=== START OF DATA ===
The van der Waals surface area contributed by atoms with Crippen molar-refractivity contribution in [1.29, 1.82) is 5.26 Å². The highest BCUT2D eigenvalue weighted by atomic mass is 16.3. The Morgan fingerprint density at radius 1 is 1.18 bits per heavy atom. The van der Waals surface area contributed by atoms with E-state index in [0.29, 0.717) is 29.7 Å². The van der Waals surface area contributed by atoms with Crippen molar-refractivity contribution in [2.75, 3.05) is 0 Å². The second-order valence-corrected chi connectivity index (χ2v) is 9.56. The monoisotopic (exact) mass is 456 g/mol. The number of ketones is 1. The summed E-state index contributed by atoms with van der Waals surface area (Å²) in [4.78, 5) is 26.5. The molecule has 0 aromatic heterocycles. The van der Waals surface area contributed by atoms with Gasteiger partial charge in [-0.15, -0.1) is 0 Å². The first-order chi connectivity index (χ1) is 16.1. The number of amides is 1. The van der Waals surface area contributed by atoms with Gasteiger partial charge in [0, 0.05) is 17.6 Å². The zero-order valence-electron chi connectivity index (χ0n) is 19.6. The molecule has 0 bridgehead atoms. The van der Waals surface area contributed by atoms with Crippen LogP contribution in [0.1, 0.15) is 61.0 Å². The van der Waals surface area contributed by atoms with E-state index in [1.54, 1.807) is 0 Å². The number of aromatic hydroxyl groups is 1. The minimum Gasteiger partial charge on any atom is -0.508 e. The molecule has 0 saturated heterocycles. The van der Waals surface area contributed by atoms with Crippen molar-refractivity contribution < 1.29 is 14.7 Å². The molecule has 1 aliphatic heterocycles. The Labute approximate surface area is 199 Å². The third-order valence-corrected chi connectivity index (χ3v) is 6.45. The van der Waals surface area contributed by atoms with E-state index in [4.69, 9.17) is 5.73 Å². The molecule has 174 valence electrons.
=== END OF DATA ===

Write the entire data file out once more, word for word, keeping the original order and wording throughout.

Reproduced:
The van der Waals surface area contributed by atoms with Crippen molar-refractivity contribution in [1.29, 1.82) is 5.26 Å². The highest BCUT2D eigenvalue weighted by atomic mass is 16.3. The Morgan fingerprint density at radius 1 is 1.18 bits per heavy atom. The van der Waals surface area contributed by atoms with E-state index in [0.29, 0.717) is 29.7 Å². The van der Waals surface area contributed by atoms with Crippen molar-refractivity contribution in [2.75, 3.05) is 0 Å². The second-order valence-corrected chi connectivity index (χ2v) is 9.56. The monoisotopic (exact) mass is 456 g/mol. The number of ketones is 1. The summed E-state index contributed by atoms with van der Waals surface area (Å²) in [4.78, 5) is 26.5. The molecule has 0 aromatic heterocycles. The van der Waals surface area contributed by atoms with Gasteiger partial charge in [-0.15, -0.1) is 0 Å². The first-order chi connectivity index (χ1) is 16.1. The number of amides is 1. The van der Waals surface area contributed by atoms with Gasteiger partial charge in [0, 0.05) is 17.6 Å². The zero-order valence-electron chi connectivity index (χ0n) is 19.6. The molecule has 0 bridgehead atoms. The van der Waals surface area contributed by atoms with Crippen LogP contribution in [0.1, 0.15) is 61.0 Å². The van der Waals surface area contributed by atoms with E-state index in [1.54, 1.807) is 0 Å². The number of aromatic hydroxyl groups is 1. The minimum Gasteiger partial charge on any atom is -0.508 e. The molecule has 0 saturated heterocycles. The van der Waals surface area contributed by atoms with Crippen molar-refractivity contribution < 1.29 is 14.7 Å². The molecule has 1 aliphatic heterocycles. The Labute approximate surface area is 199 Å². The third-order valence-corrected chi connectivity index (χ3v) is 6.45. The van der Waals surface area contributed by atoms with E-state index in [4.69, 9.17) is 5.73 Å². The molecule has 174 valence electrons.